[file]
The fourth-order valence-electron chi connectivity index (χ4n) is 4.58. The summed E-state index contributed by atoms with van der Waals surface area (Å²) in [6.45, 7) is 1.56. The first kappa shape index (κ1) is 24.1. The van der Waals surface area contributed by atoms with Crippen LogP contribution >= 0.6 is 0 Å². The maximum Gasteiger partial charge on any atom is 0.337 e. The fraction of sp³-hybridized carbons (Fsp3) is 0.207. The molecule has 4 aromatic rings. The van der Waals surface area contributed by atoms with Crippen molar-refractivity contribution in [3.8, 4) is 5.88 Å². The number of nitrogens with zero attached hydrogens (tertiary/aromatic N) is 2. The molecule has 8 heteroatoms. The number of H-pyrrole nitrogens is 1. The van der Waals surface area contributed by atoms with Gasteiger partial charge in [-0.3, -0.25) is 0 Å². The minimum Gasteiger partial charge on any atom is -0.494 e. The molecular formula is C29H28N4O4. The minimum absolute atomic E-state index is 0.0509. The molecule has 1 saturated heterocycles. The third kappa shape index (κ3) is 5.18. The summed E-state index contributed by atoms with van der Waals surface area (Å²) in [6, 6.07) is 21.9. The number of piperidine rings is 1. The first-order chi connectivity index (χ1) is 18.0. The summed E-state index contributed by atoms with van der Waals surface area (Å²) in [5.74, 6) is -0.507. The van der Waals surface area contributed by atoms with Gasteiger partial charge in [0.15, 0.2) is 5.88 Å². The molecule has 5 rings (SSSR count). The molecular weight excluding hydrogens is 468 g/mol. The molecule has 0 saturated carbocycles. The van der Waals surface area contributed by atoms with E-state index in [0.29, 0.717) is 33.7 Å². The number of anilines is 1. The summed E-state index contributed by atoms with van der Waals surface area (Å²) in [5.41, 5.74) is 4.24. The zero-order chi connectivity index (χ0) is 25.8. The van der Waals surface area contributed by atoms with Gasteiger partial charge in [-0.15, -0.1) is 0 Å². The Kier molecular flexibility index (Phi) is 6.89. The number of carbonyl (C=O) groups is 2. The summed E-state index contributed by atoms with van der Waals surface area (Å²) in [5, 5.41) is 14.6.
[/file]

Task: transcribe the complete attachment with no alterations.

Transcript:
The fourth-order valence-electron chi connectivity index (χ4n) is 4.58. The summed E-state index contributed by atoms with van der Waals surface area (Å²) in [6.45, 7) is 1.56. The first kappa shape index (κ1) is 24.1. The van der Waals surface area contributed by atoms with Crippen LogP contribution >= 0.6 is 0 Å². The maximum Gasteiger partial charge on any atom is 0.337 e. The fraction of sp³-hybridized carbons (Fsp3) is 0.207. The molecule has 4 aromatic rings. The van der Waals surface area contributed by atoms with Crippen molar-refractivity contribution in [3.8, 4) is 5.88 Å². The number of nitrogens with zero attached hydrogens (tertiary/aromatic N) is 2. The molecule has 8 heteroatoms. The number of H-pyrrole nitrogens is 1. The van der Waals surface area contributed by atoms with Gasteiger partial charge in [-0.3, -0.25) is 0 Å². The minimum Gasteiger partial charge on any atom is -0.494 e. The molecular formula is C29H28N4O4. The minimum absolute atomic E-state index is 0.0509. The molecule has 1 saturated heterocycles. The third kappa shape index (κ3) is 5.18. The summed E-state index contributed by atoms with van der Waals surface area (Å²) in [6, 6.07) is 21.9. The number of piperidine rings is 1. The first-order chi connectivity index (χ1) is 18.0. The summed E-state index contributed by atoms with van der Waals surface area (Å²) in [5.74, 6) is -0.507. The van der Waals surface area contributed by atoms with Gasteiger partial charge in [0.15, 0.2) is 5.88 Å². The molecule has 5 rings (SSSR count). The molecular weight excluding hydrogens is 468 g/mol. The molecule has 0 saturated carbocycles. The van der Waals surface area contributed by atoms with E-state index in [0.29, 0.717) is 33.7 Å². The number of anilines is 1. The summed E-state index contributed by atoms with van der Waals surface area (Å²) in [5.41, 5.74) is 4.24. The zero-order chi connectivity index (χ0) is 25.8. The van der Waals surface area contributed by atoms with Gasteiger partial charge in [-0.15, -0.1) is 0 Å². The Kier molecular flexibility index (Phi) is 6.89. The number of carbonyl (C=O) groups is 2. The summed E-state index contributed by atoms with van der Waals surface area (Å²) in [5, 5.41) is 14.6.